The Lonely Smoke Detector
One of the most important pieces of safety equipment in your home is your lonely smoke detector. Before the advent of smart smoke and CO2 detectors, homeowners were content with the standard white disc that chirped and woke them up at night when the batteries were low. They just sat on the walls or ceilings, all by themselves, without ever getting the attention they truly deserve. So, in my efforts to get into the psyche of an old school smoke detector that many homeowners still use, I decided to interview one to help you understand how this “third wheel” in your home is currently feeling. The following is an interview I recently had with a smoke detector that wishes to remain anonymous. For the purpose of this interview, I’ll refer to him as “Smolder.”
Ox: So, there’s been a lot going on with the pandemic and all. How have you and your family been?
Smolder: We’re good. Covid-19 hasn’t really changed our working conditions much. We’ve been working from home for years. We recently adopted a new kid in 2018. His name is Nest. He looks different from the rest of us but we love him just the same.
Ox: Has it been hard adjusting to having a new child in the home?
Smolder: It has. My wife and I and our other three children have always chirped when we needed something. Nest has a pretty advanced vocabulary and seems to get more attention from the other humans in the house. Nest talks a lot. It makes us feel left out sometimes.
Ox: Is there something you can do to get more attention?
Smolder: That’s a good question. I live in a physician’s house. I know he’s pretty busy but he hasn’t spoken to me in 25 years. I used to be pale complected but my color, due to old age, has changed to a bright yellow. I was really hoping he would have noticed my illness and changed me out for a newer model to protect his family. He just walks by me everyday. My anxiety has been acting up but I get counseling from Alexa when the humans are gone.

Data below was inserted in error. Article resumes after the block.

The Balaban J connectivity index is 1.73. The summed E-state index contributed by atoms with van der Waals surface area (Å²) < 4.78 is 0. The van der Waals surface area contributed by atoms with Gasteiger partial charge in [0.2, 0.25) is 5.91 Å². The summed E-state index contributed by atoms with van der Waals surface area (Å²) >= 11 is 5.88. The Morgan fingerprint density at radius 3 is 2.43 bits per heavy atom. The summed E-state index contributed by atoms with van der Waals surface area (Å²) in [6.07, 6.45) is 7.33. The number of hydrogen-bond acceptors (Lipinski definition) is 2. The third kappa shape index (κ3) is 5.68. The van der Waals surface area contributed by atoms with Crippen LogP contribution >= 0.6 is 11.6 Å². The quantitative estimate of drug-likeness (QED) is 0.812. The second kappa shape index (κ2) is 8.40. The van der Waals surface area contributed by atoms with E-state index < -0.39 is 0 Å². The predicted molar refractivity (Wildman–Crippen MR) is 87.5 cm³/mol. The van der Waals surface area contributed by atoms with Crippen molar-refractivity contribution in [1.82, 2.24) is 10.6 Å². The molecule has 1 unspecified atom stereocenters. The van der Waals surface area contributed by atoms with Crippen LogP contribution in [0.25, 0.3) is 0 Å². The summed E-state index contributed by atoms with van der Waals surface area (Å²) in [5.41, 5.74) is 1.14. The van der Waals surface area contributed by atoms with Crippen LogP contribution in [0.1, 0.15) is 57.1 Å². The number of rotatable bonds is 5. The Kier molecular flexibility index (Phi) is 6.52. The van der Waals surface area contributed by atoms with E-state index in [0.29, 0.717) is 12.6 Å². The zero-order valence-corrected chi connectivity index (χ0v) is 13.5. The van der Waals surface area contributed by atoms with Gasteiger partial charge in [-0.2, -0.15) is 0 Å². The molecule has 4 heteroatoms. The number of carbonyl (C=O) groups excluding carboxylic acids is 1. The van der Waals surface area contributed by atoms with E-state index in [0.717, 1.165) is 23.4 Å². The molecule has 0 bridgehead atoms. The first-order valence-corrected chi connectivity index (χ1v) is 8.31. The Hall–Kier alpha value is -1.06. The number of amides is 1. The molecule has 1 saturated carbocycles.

Ox: Man, I’m really sorry to hear that. Can you speak to us in depth about your illness?
Smolder: Sure. We smoke detectors, normally acquire a disease called Bromine. This chemical was put into our bodies as a fire retardant so we’ll continue working during a fire. At around ten years, we get ill and our bodies turn yellow due to being exposed to ultraviolet light. This should be a sign that we need to be replaced but many homeowners just don’t pay attention to us.
Ox: Are you still able to function?
Smolder: No. I think my homeowner still thinks I’m working because he pushes a button and I chirp. He just doesn’t have any idea that I won’t be able to detect smoke. I can see my wife down the hall and her light has turned red. She passed away a few years ago.
Ox: I’m so sorry to hear about your wife. Is there something you would want me to share with the other humans that are currently neglecting their smoke detectors?
Smolder: Yes. Tell them we are here to help them. We can actually save their lives if we are maintained and kept in good working condition. We need our batteries changed yearly and when we turn yellow and are ten years old, we need to be buried so we can return to our dad, Smokey.
Ox: You bring up some great points. I will share this story with the world and see if we can’t bring some attention to your story. Hang in there and please, whatever you do, don’t start smoking. It was nice chatting with you.
Smolder: Thank you. You know where to find me. I’ll be hanging out in the same location until we meet again.
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